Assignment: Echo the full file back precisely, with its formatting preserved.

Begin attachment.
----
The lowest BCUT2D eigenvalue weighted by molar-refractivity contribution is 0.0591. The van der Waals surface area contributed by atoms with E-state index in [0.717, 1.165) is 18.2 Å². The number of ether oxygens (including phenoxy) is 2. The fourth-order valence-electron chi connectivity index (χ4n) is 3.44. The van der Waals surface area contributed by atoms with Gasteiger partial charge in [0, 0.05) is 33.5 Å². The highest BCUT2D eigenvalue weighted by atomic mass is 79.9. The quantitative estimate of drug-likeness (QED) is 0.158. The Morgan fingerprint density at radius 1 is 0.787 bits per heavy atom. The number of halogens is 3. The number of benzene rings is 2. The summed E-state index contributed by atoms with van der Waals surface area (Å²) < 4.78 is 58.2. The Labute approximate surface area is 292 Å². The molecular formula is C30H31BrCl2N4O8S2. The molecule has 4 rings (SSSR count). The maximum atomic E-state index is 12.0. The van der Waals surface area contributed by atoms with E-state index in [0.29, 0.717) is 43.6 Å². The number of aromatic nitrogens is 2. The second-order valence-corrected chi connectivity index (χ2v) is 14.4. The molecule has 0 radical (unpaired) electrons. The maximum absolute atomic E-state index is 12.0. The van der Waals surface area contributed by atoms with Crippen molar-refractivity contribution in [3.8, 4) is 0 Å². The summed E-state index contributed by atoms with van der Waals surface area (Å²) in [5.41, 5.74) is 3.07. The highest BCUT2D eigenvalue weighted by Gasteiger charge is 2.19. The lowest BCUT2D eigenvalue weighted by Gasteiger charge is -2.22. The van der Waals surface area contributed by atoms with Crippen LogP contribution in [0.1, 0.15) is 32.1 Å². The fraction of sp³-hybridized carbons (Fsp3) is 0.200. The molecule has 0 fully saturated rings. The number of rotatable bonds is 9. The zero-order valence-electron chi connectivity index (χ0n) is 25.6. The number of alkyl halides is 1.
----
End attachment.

The lowest BCUT2D eigenvalue weighted by molar-refractivity contribution is 0.0591. The van der Waals surface area contributed by atoms with E-state index in [0.717, 1.165) is 18.2 Å². The number of ether oxygens (including phenoxy) is 2. The fourth-order valence-electron chi connectivity index (χ4n) is 3.44. The van der Waals surface area contributed by atoms with Gasteiger partial charge in [0, 0.05) is 33.5 Å². The highest BCUT2D eigenvalue weighted by atomic mass is 79.9. The quantitative estimate of drug-likeness (QED) is 0.158. The Morgan fingerprint density at radius 1 is 0.787 bits per heavy atom. The number of halogens is 3. The number of benzene rings is 2. The summed E-state index contributed by atoms with van der Waals surface area (Å²) < 4.78 is 58.2. The Labute approximate surface area is 292 Å². The molecular formula is C30H31BrCl2N4O8S2. The molecule has 4 rings (SSSR count). The maximum atomic E-state index is 12.0. The van der Waals surface area contributed by atoms with E-state index in [0.29, 0.717) is 43.6 Å². The number of aromatic nitrogens is 2. The second-order valence-corrected chi connectivity index (χ2v) is 14.4. The molecule has 0 radical (unpaired) electrons. The maximum absolute atomic E-state index is 12.0. The van der Waals surface area contributed by atoms with Crippen molar-refractivity contribution in [3.8, 4) is 0 Å². The summed E-state index contributed by atoms with van der Waals surface area (Å²) in [5.41, 5.74) is 3.07. The highest BCUT2D eigenvalue weighted by Gasteiger charge is 2.19. The lowest BCUT2D eigenvalue weighted by Gasteiger charge is -2.22. The van der Waals surface area contributed by atoms with Crippen LogP contribution in [0.1, 0.15) is 32.1 Å². The fraction of sp³-hybridized carbons (Fsp3) is 0.200. The molecule has 0 fully saturated rings. The number of rotatable bonds is 9. The zero-order valence-electron chi connectivity index (χ0n) is 25.6. The number of alkyl halides is 1.